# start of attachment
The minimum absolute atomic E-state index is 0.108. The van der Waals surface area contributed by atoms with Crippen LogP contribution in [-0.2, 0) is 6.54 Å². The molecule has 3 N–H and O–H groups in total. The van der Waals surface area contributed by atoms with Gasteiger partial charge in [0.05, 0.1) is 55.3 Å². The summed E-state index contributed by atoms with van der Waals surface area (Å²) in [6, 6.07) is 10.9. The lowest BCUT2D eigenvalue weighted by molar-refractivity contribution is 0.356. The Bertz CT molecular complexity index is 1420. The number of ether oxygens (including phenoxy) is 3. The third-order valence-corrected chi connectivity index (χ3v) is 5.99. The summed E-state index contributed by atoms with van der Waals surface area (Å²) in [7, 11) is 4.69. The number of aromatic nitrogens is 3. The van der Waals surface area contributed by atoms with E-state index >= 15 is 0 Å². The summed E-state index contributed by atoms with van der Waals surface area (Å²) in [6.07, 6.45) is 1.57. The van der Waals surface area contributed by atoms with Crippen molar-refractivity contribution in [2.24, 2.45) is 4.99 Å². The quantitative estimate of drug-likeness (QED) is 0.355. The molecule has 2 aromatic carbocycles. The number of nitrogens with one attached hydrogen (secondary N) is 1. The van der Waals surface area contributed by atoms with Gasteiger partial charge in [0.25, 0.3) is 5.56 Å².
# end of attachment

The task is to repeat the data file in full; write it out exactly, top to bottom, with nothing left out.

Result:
The minimum absolute atomic E-state index is 0.108. The van der Waals surface area contributed by atoms with Crippen LogP contribution in [-0.2, 0) is 6.54 Å². The molecule has 3 N–H and O–H groups in total. The van der Waals surface area contributed by atoms with Gasteiger partial charge in [0.05, 0.1) is 55.3 Å². The summed E-state index contributed by atoms with van der Waals surface area (Å²) in [6, 6.07) is 10.9. The lowest BCUT2D eigenvalue weighted by molar-refractivity contribution is 0.356. The Bertz CT molecular complexity index is 1420. The number of ether oxygens (including phenoxy) is 3. The third-order valence-corrected chi connectivity index (χ3v) is 5.99. The summed E-state index contributed by atoms with van der Waals surface area (Å²) in [7, 11) is 4.69. The number of aromatic nitrogens is 3. The van der Waals surface area contributed by atoms with E-state index >= 15 is 0 Å². The summed E-state index contributed by atoms with van der Waals surface area (Å²) in [6.07, 6.45) is 1.57. The van der Waals surface area contributed by atoms with Crippen molar-refractivity contribution in [2.24, 2.45) is 4.99 Å². The quantitative estimate of drug-likeness (QED) is 0.355. The molecule has 2 aromatic carbocycles. The number of nitrogens with one attached hydrogen (secondary N) is 1. The van der Waals surface area contributed by atoms with Gasteiger partial charge in [0.25, 0.3) is 5.56 Å².